- Bugscope TeamYou can see lots of dust trapped in the setae here. We were hoping to see some pollen but haven't found anything that we can say is definitely flower pollen.
- TeacherHow old do wasps and bees live before they get old and die?
Bugscope TeamMany of them only live for a few weeks. However, some bee queens will actually overwinter to help found the next colony in the spring.
Bugscope TeamThe "yellow jacket" wasps that are a nuisance in the fall - at least here in Illinois; don't know if you have these in California - are out hunting for sugar because the queen isn't caring for the hive. They'll soon starve before winter hits.
- Bugscope TeamThis is part of the antenna on the bee.
- Bugscope TeamNow on to the eye.
- 1:29 pm
- Bugscope TeamScott is looking for pollen so you can see what it looks like.
- TeacherWhat are those things on the eye?
Bugscope TeamThe chunky stuff is dirt. The bumps are the ommatidia (om-muh-tid-ee-uh) are the facets of the eye.
- TeacherThat is pollen?
Bugscope TeamYes. This is lily pollen on the wing of a wasp.
Bugscope TeamLooks like a little football.
Bugscope TeamEach species of plant produces unique pollen. You can tell what plant the bee visited just by looking at the pollen.
- Bugscope TeamPollen actually sprouts like a seed when it finds a female flower. This causes a little tube to form in the flower that helps get the seeds started.
- TeacherWhat are those little spikes?
Bugscope TeamThese are more setae on the wing of the wasp.
Bugscope TeamThey are small, and are thought to help the wing fly properly.
- Bugscope Teamone really cool thing we found out about recently is that microsetae can inhibit bacterial colonization
- Bugscope Teamthe microsetae may actually impale bacteria
- TeacherAre they sharp?
Bugscope TeamYes, but they're flexible. They won't hurt you. They're also very tiny, so you probably wouldn't even feel them if you rubbed your finger over the wing.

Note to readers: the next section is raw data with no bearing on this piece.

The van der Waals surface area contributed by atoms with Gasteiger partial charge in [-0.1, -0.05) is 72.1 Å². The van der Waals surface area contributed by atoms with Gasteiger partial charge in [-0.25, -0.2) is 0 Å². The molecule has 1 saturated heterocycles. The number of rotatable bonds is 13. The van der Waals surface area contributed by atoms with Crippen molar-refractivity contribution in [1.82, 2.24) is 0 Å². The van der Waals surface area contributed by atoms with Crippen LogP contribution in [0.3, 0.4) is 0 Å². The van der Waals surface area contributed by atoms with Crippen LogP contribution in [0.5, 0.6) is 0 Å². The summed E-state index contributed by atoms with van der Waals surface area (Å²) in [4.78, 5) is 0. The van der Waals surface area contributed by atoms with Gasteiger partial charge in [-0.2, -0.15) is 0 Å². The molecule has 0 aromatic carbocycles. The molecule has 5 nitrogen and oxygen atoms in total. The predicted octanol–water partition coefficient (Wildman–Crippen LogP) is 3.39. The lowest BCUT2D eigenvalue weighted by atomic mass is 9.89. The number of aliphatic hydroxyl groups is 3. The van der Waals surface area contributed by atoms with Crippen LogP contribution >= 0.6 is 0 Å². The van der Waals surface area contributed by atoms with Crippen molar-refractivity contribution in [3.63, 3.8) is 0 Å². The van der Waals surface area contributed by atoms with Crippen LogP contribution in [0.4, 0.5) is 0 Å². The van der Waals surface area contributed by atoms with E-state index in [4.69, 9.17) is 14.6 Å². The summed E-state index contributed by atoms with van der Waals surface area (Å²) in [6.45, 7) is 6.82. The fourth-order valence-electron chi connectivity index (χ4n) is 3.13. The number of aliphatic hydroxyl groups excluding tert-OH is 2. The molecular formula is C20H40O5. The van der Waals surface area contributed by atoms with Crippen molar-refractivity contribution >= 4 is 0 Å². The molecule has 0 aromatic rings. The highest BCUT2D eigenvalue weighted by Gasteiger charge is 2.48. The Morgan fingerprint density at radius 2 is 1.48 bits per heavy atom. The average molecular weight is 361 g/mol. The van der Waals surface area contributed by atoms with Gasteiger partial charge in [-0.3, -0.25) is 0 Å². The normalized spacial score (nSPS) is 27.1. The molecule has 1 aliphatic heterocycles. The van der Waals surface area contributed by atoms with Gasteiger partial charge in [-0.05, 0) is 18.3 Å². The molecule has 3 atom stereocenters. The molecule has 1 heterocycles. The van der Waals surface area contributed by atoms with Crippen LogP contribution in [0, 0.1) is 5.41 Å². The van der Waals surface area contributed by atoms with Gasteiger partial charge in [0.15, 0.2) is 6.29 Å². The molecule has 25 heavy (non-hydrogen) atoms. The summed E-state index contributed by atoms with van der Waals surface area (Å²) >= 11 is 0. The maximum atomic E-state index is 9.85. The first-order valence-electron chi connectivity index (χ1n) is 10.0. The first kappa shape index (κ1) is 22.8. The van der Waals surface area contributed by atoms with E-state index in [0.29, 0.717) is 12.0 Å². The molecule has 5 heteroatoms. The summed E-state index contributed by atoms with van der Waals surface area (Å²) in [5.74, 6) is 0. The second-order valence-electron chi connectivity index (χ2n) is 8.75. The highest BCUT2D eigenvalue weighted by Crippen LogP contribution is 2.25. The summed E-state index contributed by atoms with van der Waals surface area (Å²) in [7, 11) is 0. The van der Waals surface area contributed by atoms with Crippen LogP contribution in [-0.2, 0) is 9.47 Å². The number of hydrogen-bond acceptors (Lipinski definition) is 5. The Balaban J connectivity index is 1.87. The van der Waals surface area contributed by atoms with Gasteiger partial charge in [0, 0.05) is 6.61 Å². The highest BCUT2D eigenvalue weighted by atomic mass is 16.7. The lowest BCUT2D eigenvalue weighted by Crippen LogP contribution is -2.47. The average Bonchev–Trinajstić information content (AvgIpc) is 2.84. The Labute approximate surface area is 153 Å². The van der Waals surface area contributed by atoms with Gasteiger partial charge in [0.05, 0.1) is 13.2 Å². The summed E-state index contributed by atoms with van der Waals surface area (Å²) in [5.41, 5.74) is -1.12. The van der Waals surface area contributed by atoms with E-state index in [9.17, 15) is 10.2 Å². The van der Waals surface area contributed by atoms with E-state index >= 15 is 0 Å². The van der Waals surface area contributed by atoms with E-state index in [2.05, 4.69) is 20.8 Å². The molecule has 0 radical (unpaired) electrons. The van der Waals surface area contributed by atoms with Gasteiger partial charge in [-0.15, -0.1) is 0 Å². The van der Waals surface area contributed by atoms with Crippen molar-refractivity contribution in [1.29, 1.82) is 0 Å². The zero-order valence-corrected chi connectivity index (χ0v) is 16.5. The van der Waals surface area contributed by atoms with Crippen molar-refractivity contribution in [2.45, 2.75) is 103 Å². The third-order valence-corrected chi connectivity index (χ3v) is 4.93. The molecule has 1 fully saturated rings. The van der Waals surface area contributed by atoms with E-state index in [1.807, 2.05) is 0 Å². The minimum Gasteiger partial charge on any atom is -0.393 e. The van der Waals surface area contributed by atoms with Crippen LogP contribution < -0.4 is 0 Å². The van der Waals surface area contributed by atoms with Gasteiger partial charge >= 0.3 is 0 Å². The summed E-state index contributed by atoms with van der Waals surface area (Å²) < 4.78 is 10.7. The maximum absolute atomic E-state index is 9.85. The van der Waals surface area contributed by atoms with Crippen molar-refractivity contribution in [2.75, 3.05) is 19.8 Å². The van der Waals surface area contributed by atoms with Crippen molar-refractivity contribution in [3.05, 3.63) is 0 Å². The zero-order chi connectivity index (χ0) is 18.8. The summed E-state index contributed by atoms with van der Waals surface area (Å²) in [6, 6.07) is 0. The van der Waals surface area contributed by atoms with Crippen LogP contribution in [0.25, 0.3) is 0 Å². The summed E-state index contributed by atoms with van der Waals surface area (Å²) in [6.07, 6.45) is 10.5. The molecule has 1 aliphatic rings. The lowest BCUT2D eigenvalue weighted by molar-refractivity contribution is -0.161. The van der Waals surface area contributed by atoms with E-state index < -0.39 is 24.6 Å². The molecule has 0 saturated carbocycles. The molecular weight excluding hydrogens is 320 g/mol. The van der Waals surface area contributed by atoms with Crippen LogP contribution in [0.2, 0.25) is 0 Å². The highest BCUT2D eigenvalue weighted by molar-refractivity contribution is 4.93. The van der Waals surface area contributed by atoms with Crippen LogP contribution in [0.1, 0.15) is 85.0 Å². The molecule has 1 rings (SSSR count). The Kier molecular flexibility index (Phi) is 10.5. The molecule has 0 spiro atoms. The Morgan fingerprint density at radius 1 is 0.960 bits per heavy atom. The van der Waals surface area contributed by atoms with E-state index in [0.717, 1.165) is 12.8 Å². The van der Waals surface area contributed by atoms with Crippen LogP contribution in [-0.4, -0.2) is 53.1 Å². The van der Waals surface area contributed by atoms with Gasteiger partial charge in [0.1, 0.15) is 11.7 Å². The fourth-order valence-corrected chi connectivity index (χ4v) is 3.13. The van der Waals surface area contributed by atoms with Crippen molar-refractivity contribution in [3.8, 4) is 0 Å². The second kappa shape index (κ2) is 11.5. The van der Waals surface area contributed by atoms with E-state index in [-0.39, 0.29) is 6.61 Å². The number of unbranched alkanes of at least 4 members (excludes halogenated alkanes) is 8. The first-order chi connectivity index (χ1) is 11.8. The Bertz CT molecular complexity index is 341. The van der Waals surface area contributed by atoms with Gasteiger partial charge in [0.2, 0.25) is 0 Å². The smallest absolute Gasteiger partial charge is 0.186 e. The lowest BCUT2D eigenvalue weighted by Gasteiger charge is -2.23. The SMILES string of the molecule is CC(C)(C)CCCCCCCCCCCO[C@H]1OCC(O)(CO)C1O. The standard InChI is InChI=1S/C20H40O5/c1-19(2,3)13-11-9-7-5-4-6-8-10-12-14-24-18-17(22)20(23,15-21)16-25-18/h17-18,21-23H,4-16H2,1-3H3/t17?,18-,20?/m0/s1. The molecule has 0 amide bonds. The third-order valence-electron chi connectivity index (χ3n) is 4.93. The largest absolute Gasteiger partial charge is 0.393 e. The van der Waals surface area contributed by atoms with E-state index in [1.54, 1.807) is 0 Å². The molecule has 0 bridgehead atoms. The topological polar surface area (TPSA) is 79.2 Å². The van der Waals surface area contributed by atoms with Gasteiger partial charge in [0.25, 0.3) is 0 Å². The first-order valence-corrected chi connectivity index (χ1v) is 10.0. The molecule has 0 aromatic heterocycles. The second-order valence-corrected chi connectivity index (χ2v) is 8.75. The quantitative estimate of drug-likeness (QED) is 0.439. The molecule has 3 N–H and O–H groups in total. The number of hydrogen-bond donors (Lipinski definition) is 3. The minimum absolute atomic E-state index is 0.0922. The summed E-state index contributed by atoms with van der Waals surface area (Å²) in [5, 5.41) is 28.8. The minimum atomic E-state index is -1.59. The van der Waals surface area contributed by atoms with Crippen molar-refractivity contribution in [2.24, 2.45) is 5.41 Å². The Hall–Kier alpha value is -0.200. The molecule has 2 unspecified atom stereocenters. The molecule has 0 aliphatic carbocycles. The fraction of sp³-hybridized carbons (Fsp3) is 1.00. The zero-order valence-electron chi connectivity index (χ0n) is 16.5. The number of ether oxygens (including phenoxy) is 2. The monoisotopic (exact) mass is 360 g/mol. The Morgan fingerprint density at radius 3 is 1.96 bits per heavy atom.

Bugscope TeamAs Scott said, they can hurt bacteria, but they won't hurt you.
- Bugscope Teamso they can be very sharp on a very small scale
- 1:35 pm
- Bugscope TeamThis is the tarsus (tar-suss) of a beetle claw.
- Bugscope TeamThese setae near the claw help stick to things.
- TeacherCan we see a pollen basket on a bee's leg?
Bugscope TeamClick on the bee head preset and let's drive down there.
Bugscope TeamOk, see if you can drive down to the bottom.
Bugscope TeamJust keep clicking at the bottom of the image. It will take us to the base of the bee.
- Bugscope TeamWe're not sure if the pollen basket is there.
- Bugscope TeamOr do you want us to cruise down there?
- 1:40 pm
- Bugscope TeamScott just dove down there but we don't think we can see a pollen basket. This isn't a honey bee, so it may not have a big basket at all.
- Bugscope Teamsee you next year!
- Bugscope TeamThanks for trying it out!
- Bugscope TeamThank you!
- Bugscope TeamMrs. M: you still online?
- GuestI am but we are just heading off for lunch too. It was fantastic, I think I enjoyed it more than my grade twos!
- Bugscope TeamWe hope you'll consider submitting an application when school resumes.
- GuestI will for sure, I'm glad I found you and will mention to other teachers in my school.
- Bugscope Teamwe were sorry not to be able to find stingers or pollen baskets, but it is often like that -- we do not always get to see what we want
- Bugscope TeamActually, you can submit an application at any time, so if you want to set up something for the fall, you can get your name in this week.
- Bugscope Teamstill we find cool stuff, to us at least
- Bugscope TeamIf you have problems with the application form, you can contact us directly. Just a second...
- Bugscope Teambugscope@beckman.illinois.edu - or look on the web page for a link.
- 1:45 pm
- Bugscope TeamThe reason I mention it is that we've discovered that Windows 7 & 8 tend to fill out information in the proposal form that causes problems on our end. So if you submit one online and it doesn't send you an email back saying your application was submitted, please email us.
- Guestokay, I will keep that in mind.
- Bugscope TeamWe're logging off now, so if you have any questions, just contact us!
- Bugscope TeamThanks for watching and asking questions! Also, you can submit your own insects to us to look at.
- Bugscope TeamBye!